Saturday, February 26, 2011

To Lend or Not? Online Book Lending Clubs

If you own a Kindle or Nook and check your library status online often, you may have seen some of the books you own have a notation that lets you know if the books you have purchased may be lent to other readers. Everything is done through the respective eBook reading systems - you can only lend a Kindle book to another Kindle user, and you cannot read the book while it's out, nor can you lend to multiple people at once. This ensures the book is in one place at all times. Some authors, I have gathered through chats and tweets, are not too thrilled by this turn of events.

I can only guess, therefore, that the people who oppose Kindle/Nook lending won't be happy to find their books on sites like, and - three early horses pulling out in the race to capitalize on the digital publishing industry. These are essentially niche networks where people can borrow and lend books for their readers. Think of it as a giant virtual book swap. It sort of reminds me of when I'd visit my aunts in Louisville, and once a week each would bring over a grocery sack of paperbacks and sift through the already-reads to find more gems for the TBR pile. The concept isn't really that different, people are just doing it online, with strangers. (How often have you heard that?)

All my titles with DLP Books, and I believe my Phaze titles as well, are lendable. If you have a copy of one of my titles on Kindle or Nook, go ahead and offer it up for temporary trade. It certainly wouldn't be the first time my books have been lent out. When Little Flowers was first published, I received a nice e-mail from a gentleman at a Catholic university on the West Coast. He told me the book was quite popular over there. I'm thinking, damn, how many copies have I sold? Turns out, though, one book had been bought and it was passed around campus like the town strumpet. Ah well.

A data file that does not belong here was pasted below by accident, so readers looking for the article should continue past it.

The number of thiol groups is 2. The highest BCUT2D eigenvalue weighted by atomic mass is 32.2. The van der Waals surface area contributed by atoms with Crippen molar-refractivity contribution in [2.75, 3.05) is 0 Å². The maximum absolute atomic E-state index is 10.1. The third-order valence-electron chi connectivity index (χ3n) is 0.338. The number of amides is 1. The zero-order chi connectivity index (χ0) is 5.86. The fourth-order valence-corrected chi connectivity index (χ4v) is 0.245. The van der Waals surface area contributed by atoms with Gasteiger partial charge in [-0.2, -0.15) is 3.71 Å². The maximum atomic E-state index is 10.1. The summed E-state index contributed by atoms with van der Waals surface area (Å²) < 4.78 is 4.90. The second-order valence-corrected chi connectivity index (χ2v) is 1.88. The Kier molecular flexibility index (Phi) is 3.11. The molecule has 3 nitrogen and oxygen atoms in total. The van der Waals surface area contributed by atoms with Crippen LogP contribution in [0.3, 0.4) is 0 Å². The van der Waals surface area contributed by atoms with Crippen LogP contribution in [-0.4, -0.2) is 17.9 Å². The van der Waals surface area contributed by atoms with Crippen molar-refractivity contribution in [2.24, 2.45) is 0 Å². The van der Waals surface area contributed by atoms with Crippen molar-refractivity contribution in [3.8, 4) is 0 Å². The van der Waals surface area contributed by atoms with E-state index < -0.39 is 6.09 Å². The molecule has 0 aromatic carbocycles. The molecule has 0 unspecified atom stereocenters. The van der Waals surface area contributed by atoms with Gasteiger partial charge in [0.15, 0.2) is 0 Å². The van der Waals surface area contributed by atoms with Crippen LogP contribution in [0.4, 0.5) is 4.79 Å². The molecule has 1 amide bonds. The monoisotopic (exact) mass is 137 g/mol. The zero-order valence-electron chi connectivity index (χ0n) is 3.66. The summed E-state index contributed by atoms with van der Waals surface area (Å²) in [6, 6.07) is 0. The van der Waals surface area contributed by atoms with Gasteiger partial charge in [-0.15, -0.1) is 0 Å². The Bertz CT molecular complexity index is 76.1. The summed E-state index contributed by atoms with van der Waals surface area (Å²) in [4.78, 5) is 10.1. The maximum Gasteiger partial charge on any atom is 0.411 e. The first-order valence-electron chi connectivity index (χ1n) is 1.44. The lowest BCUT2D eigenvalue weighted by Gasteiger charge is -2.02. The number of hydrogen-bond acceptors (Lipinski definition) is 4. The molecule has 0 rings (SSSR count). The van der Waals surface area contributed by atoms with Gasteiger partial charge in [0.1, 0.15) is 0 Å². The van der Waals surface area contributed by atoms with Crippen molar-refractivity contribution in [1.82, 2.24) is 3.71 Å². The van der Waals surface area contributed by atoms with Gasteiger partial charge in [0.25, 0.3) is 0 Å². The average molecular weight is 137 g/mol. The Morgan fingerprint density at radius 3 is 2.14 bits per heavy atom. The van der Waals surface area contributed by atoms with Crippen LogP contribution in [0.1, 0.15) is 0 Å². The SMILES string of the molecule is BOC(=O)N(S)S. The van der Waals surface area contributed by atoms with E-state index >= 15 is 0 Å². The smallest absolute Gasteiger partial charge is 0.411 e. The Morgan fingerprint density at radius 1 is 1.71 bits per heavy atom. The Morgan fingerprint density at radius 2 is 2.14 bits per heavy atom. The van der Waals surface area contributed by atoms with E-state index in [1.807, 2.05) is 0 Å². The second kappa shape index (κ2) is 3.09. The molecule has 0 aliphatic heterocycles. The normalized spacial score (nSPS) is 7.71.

Fast forward to today, however, and the book continues to sell. That major lend didn't hurt me. Perhaps, and I can dream, somebody who had read the book all those years ago wanted his/her own copy. It's possible.

Today's borrower could be tomorrow's buyer - I won't really know unless I give readers an opportunity to try out the book. From my own personal experience, I have checked out library books from authors I bought at a later date. This appears like the next logical step in digital publishing, but as this is in the early stages it will require a close watch.

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